LOPEZ: What are the Emmaus roads to be walked?
WEIGEL: They’re everywhere, as the Risen One is everywhere, waiting to meet us along those roads, to surprise us with his exposition of the Scriptures, and to join us in the breaking of the bread.
LOPEZ: Why does the modern world need “divine mercy” so much?
WEIGEL: Because of its guilt, often unconscious, but there nonetheless. The 20th century was the bloodiest in human history, by orders of magnitude. Add the new slaughter of the innocents in abortion to the slaughters of the World Wars, the death camps, the Gulag, and all the rest of the politically induced horrors, and you have a world awash in guilt over the cruelty and inhumanity it has visited upon itself. To whom can the sin that produced that guilt be confessed? By whom can it be expiated? By what authority can it be forgiven? The answers to those three questions cannot be Dr. Freud, Amnesty International, or the United Nations. The answer, I believe and the Church proclaims, is the God of the Bible, who comes into the world and into history — first in the people of Israel, and then in his Son — to offer humanity the embrace of the divine love, which alone can heal the brokenness of our lives, our societies, and our cultures.
LOPEZ: How is this “wedding feast of the lamb” business relevant to the daily lives of Catholics and the institutional Church
WEIGEL: Because belief in the wedding feast of the lamb lets us relax a bit. God has already won: That’s the message of Easter. The story is going to end the way God intended from the beginning. If you really believe that, you’re not insouciant about daily life or public life. But you can approach daily life and public life without clenched fists and gritted teeth.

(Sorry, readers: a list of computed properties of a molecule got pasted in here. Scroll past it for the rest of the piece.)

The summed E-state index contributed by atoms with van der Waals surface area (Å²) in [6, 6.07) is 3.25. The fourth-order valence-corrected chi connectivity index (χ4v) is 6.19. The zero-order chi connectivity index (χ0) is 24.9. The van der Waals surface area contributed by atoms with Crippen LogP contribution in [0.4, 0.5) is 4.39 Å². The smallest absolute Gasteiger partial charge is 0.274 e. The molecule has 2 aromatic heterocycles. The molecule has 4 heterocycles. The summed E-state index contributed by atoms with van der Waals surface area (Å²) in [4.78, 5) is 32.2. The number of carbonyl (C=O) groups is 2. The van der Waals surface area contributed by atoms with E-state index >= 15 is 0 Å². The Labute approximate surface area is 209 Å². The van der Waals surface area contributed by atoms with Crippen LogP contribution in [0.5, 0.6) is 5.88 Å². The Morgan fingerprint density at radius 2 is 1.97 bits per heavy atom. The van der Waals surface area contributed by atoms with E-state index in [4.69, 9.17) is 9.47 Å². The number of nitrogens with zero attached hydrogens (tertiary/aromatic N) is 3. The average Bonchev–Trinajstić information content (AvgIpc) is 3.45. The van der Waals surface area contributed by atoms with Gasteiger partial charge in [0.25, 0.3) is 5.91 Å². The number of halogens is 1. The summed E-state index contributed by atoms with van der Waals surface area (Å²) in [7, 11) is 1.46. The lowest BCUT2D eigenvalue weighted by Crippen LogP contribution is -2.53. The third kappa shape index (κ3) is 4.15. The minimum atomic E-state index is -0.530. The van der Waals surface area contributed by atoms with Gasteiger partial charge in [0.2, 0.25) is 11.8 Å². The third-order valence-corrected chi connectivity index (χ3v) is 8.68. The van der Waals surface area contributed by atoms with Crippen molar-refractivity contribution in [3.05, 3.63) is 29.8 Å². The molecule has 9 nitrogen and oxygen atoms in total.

LOPEZ: You write of the need for a pope to have “a deep spiritual capacity to bear the wounds of the entire Church without being bled to death by them.” Does evangelical Catholicism open doors to a Christian mysticism that is foreign to us in contemporary America? One where unity, freedom, love, sacrifice, suffering, and joy have deeper meanings, which we may not feel comfortable feeling or acknowledging, never mind discussing or testifying to?
WEIGEL: Christianity without the Cross is a nice story, but not a true story — it’s certainly not the truth of the world, which is what Christianity understands itself to be. It’s ultimately a mystery, a divine mystery, this cruciform “structure” of redemption and sanctification. And the inability to grasp it, at first, is an old story: that God didn’t provide the kind of redeemer we would have invented is a story as old as the gospels. As Christ’s own townsmen said in scornful disbelief, “Isn’t this the son of Joseph?” They had another kind of redeemer in mind, and often we do, too.
Moreover, the Cross only makes sense from the far side of Easter: The experience of the Risen Lord is the experience by which the Church, from the beginning, begins to comprehend the cruciform character of the life of the spirit. That’s why the Cross doesn’t overwhelm us; that’s why we embrace it — because we have met the Risen Lord, and can thus embrace the whole of his life, including the radical and complete self-giving and obedience of his death.
LOPEZ: Your book is clearly a challenge to Catholics. Is it also an explanation for everyone? And an open door?
WEIGEL: I certainly intend it that way. I’ve tried to do three things in Evangelical Catholicism, which is, in a sense, the summing up of everything I’ve learned over the past 30 years of my work within the Church. I’ve tried to propose a new, more capacious view of modern Catholic history, so that we can see this evangelical Catholic moment more clearly and understand its character. I’ve tried to suggest criteria for measuring true and false reform in the Church, so that reform doesn’t get confused with deconstruction. And I’ve tried to lay out a program of specific reforms — of the episcopate, the priesthood, the liturgy, consecrated life, lay vocational life, Catholic intellectual life, the Church’s public witness, and the papacy and the Roman Curia — that would help deepen the radical reform that is evangelical Catholicism and bring it to a first maturation.
Evelyn Waugh once said that the Church looks ever so much bigger from inside than from outside. Evangelical Catholicism is an invitation to take a look from inside — and a look at the future.
— Kathryn Jean Lopez is editor-at-large of National Review Online.